Then, apply the patches (could be a long step because it actually clones Torvald's
kernel, checksout the correct version and then applies lots of patches
to it, which are in the
After this, you shall see a
kernel directory which contains the
patched Linux source. Some steps are still required before actually
$ cd kernel
You will see that the current branch is
still being a clean branch without any patches. Stay in
The patch will have downloaded
firmware/am335x-pm-firmware.bin, which is
a needed power management firmware that can be found
TI puts default
.config files into
configs (from the repo's root), so
use BeagleBone's default
.config like so:
$ cp ../configs/beaglebone .config
We may now compile the kernel:
$ make ARCH=arm CROSS_COMPILE=/path/to/your/toolchain/arm-something-something- -j4 uImage dtbs
Let me explain what important files in
arch/arm/boot those two targets
will create while this is compiling:
zImage: this is a self-extracting compressed kernel. You execute this file, and it has a decompression algorithm to extract the rest of it, which is the actual kernel to execute.
uImage: this is
zImagewith a 64-byte U-Boot header so that U-Boot knows a few things when asked to boot this file (the previously installed
mkimagetool is used to create this out of
dts/am335x-bone.dtb: the compiled device tree "blob" which the kernel must have in order to initialize its drivers and SoC-specific routines.
At the end of the process, you will see:
Image arch/arm/boot/uImage is ready
and will be happy about it.
mkimage will also report the load address
and entry point of the created image, both of which should be 0x80008000
(external DRAM starts at 0x80000000 on the AM335x SoC).
Usually, when booting (we will do this later), you need to load
dts/am335x-bone.dtb at different memory locations, then ask
U-Boot to boot by providing those two addresses. But there's another
way to give the DTB to Linux. In
.config, you will see
which tells the kernel to look at the end of its
zImage for a valid
DTB if you don't provide it with a memory address when booting. So you
only need to concatenate
zImage and then use
mkimage to create a
uImage with appended DTB from this.
This is exactly what the
uImage-dtb.am335x-bone target does:
$ make ARCH=arm CROSS_COMPILE=/path/to/your/toolchain/arm-something-something- uImage-dtb.am335x-bone
Now you also have
arch/arm/boot/uImage-dtb.am335x-bone. Its size
should be the size of
zImage + the size of
dts/am335x-bone.dtb + 64.
Creating a root filesystem
The kernel will be able to start booting with the above files, but won't be able to finish because it will complain it cannot find any root filesystem. We need a very basic one.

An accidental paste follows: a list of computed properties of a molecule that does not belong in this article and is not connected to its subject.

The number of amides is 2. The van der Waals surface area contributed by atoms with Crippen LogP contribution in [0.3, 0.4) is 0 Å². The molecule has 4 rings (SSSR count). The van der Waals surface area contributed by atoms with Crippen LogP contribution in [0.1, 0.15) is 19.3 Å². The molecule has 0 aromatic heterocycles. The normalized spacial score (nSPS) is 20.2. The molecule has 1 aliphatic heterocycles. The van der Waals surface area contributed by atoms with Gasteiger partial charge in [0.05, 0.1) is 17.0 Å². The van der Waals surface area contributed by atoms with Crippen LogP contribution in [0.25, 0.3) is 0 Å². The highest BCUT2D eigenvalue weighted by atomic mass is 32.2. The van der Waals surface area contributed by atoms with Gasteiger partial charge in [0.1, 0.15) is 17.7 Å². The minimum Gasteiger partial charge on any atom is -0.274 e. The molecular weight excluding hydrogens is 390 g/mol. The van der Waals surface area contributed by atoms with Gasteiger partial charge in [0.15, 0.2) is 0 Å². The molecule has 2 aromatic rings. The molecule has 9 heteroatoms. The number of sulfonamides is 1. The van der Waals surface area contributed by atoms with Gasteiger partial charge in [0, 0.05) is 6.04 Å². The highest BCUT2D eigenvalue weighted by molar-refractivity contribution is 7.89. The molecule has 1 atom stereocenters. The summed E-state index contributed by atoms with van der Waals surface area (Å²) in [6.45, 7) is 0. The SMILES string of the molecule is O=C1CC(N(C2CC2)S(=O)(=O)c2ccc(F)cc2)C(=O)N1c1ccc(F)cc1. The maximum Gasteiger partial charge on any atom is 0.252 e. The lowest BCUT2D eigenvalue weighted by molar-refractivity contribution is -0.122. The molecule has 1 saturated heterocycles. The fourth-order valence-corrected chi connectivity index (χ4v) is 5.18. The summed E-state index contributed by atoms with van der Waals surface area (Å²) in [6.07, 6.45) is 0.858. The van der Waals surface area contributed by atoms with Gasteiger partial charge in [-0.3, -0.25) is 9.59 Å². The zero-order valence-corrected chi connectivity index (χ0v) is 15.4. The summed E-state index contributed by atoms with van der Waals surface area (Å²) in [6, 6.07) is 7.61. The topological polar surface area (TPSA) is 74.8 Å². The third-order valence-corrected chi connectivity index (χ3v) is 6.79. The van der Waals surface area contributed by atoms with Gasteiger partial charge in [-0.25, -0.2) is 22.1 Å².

Let us create a minimalist rootfs from scratch.
Create a new directory for the root filesystem:
$ mkdir rootfs $ cd rootfs
root, create the basic directory structure:
# mkdir bin dev proc sys
Download the latest Busybox build for ARMv7 and make it executable:
# wget http://www.busybox.net/downloads/binaries/latest/busybox-armv7l -O bin/busybox # chmod +x bin/busybox
Create Busybox init and sh links:
# ln -s busybox bin/init # ln -s busybox bin/sh
That's really all we need for Busybox: an init and a shell (in fact,
/bin/sh could be the init itself). We'll execute everything else
busybox directly once in that shell (think minimalist).
Create a few important
# mknod dev/console c 5 1 # mknod dev/null c 1 3
So here we have it:
# tree . ├── bin │ ├── busybox │ ├── init -> busybox │ └── sh -> busybox ├── dev │ ├── console │ └── null ├── proc └── sys
Bringing it all together: creating the SD card
Let's review what we have:
- our root filesystem
We need to put all this on a properly formatted SD card. Until the end
of this document, my SD card device is
/dev/sdb. Yours might be
different: be careful here.
Delete all existing SD card partitions. Use
fdisk with the
command to delete everything and write it with
w. You might need to
unplug/replug your SD card for the changes to be seen by the kernel.
Create a FAT partition and an ext4 partition:
# fdisk /dev/sdb <<EOF n p 1 +16M t 4 a n p 2 t 2 83 w EOF
Again, unplug/replug the device.
Format both partitions:
# mkfs.vfat -F16 -v /dev/sdb1 # mkfs.ext4 /dev/sdb2
Mount both partitions:
# mkdir /mnt/bbone_sd1 # mkdir /mnt/bbone_sd2 # mount /dev/sdb1 /mnt/bbone_sd1 # mount /dev/sdb2 /mnt/bbone_sd2
Now, don't ask me why, but
MLO needs to be in the very first sectors
of the partition. Copying it first ensures this. Everything else
can be copied in any order.
Copy files to the FAT partition:
# cd /mnt/bbone_sd1 # cp /path/to/MLO . # cp /path/to/u-boot.img . # cp /path/to/uImage-dtb.am335x-bone . # touch uEnv.txt
The empty file
uEnv.txt is read by U-Boot and can be used to
dynamically set initial environment variables. We're creating an empty
one just to avoid U-Boot complaining it cannot read it.
Copy the root filesystem to the ext4 partition:
# cd /mnt/bbone_sd2 # cp -a /path/to/rootfs/* .
Unmount both partitions: